Furthermore, all the health personnel with direct involvement in managing the pandemic in the state were said to have all been enrolled in a life insurance package. The WHO and the UN were also reported to have handed over tons of COVID-19 supplies to the Nigerian government. They were also reported to have procured lab supplies such as extraction kits, and PCR test kits, which would help accelerate the COVID-19 response. These supplies were distributed by the APO Group on behalf of WHO Nigeria.[26] In a press release, Reliefweb[27] (citing OCHA, UNDP, UNIC etc., as their sources) on the 16th of April 2020, reported that the UN had received a delivery of vital health supplies to support Nigeria’s fight against the pandemic. The supplies comprised 10,000 test kits, 15 oxygen concentrators, various Interagency Emergency Health Kit/ Post-exposure prophylaxis (IEHK/PEP) kits, PPE, and other vital health supplies;[27] all these were meant to be used towards Nigeria’s COVID-19 response plan. In terms of funding for the supplies, they were co-financed by the European Union.[27] In an earlier press release dated 14th April 2020, among the supplies were 50 A30 ventilators and PPEs procured with funds from the recently launched COVID-19 Basket Fund, 2 million United States Dollars (USD) that were mobilized within the UN system in Nigeria and a $200,000 USD contribution from APM terminal.[25] These supplies were designed to be distributed to healthcare facilities in most need due to the outbreak, it is, however, uncertain if the distribution was done as planned.[25]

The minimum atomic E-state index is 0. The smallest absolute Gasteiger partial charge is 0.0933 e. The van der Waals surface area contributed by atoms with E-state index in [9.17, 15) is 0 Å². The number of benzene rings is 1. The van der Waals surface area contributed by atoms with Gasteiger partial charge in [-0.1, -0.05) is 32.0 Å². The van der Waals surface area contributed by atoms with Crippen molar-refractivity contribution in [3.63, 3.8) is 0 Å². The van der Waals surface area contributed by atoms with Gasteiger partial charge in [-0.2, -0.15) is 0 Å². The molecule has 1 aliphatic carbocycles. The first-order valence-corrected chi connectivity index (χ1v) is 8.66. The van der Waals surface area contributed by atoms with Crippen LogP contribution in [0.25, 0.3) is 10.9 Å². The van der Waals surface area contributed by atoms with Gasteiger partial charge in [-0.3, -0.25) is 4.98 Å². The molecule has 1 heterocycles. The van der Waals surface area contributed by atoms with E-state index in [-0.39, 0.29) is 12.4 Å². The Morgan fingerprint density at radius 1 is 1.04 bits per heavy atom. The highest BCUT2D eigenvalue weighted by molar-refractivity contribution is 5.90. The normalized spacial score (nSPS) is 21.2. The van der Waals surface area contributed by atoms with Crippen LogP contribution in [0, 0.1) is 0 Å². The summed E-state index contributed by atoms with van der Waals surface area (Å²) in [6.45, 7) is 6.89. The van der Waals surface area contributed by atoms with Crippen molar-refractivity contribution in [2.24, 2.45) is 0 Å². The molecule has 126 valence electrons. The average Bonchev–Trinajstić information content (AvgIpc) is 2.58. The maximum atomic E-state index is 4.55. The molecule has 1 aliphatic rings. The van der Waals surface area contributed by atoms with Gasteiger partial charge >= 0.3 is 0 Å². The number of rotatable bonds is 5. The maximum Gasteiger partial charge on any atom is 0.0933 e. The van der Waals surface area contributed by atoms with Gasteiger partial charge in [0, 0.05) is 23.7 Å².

However, on the 12th of July, 2020, the Nigerian Tribune[28] reported that government found it challenging to get medical equipment and vaccines to those who need them. The report stated that “out of desperation, governments had contracted with suppliers with no track record of delivering the needed equipment to supply them.”[29] Thus, it was suggested that the only way for emergency procurements of medical supplies to be efficient and fast is by publishing a list of all contracts and tenders, as well as names of credible suppliers.